‘Far, we’ve been travelling far, we’re coming to America.’ That’s Neil Diamond that is, in The Jazz Singer. It was all right for him, he was a synagogue cantor’s son who wanted to trade his yarmulke for lines of showbiz sherbert and soft cock LA rock. It’s slightly different for Johnny (Paddy Considine) and Sarah (Samantha Morton). Reeling from the death of a child, these two Irish émigrés hit modern day Manhattan. In tow are their young feisty daughters, Christy and Ariel (Sarah and Emma Bolger), and the family have just about enough money to hole up in a crumbling, junkie-infested block in Manhattan’s Hell's Kichen. What follows is a deceptively simple tale of grief, redemption, acclimatisation and friendship as Johnny, a jobbing actor and taxi driver, struggles to keep his brood above the

bread line.

In the past filmmaker Jim In The Name of The Father, Some Mother’s Son Sheridan has always believed in using a mallet when a watercolour

paint brush would do. His films, however, are never less than interesting, beneath their

feverish, angry surfaces beat the skills of a consummate storyteller (Sheridan was a brilliant, precocious writing talent long before he ventured into directing film, he also wrote the screenplays for The Field and My Left Foot).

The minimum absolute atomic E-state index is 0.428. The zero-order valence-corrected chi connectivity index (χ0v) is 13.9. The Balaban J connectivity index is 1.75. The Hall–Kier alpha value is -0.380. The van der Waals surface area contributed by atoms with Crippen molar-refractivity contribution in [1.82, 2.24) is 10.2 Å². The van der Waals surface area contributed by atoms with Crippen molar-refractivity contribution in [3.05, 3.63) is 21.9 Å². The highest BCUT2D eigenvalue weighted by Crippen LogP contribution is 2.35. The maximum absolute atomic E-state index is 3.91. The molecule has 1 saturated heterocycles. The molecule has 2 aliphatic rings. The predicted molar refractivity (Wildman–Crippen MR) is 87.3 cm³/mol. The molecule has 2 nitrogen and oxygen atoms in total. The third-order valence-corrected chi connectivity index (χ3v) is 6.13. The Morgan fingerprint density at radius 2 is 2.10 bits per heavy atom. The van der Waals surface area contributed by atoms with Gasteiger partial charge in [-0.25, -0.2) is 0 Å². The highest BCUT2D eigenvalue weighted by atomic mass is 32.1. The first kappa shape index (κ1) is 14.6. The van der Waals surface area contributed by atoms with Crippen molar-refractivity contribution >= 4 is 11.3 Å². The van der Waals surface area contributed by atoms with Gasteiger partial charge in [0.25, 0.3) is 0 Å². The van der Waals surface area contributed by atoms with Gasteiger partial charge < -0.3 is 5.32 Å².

With In America, he clearly wishes to take a step away from his more agit prop work and create something intimate, honest and autobiographical. The form suits him well, and even in his less subtle moments he shows an uncanny gut feel for the correct tone for a

familial tragedy.


Trailer mom Ann (Sarah Polley) works nights doing a cleaning job at the local university. and has to put up with her crotchety mother (Debbie Harry) and diet-obsessed friend Laurie (Amanda Plummer). But despite all this. her life with husband Don (Scott Speedman) and her two young daughters is a happy one. After she collapses suddenly, her doctor tells her she has incurable cancer and has only two months to live. Rather than telling people. she starts planning what she wants to do in the time she has left.

The idea behind Spanish writer/ director lsabel Coixet's fourth film is a fascinating one. yet My Life Without Me. fails to live up to its initial promise. The screenplay (Coixet's first in English) dodges the main issue. namely Ann's deception of friends and family and the huge implications of this. On top of this. there is the matter of her implausny dupliCitous


Tom and weeping in the USA

Even when Sheridan, the writer, gets things so slowly calcifies everything around her with a badly wrong by egging his souffle well beyond the point of collapse (for instance the intervention of Mateo, a Basquait style artist with because his gaze is the same as that of her dead

stunning turn as the quiet, caring matriarch who is unable to stare into her husband’s eyes

a 800 Radley complex who enters the family’s son.

Cry me a ripple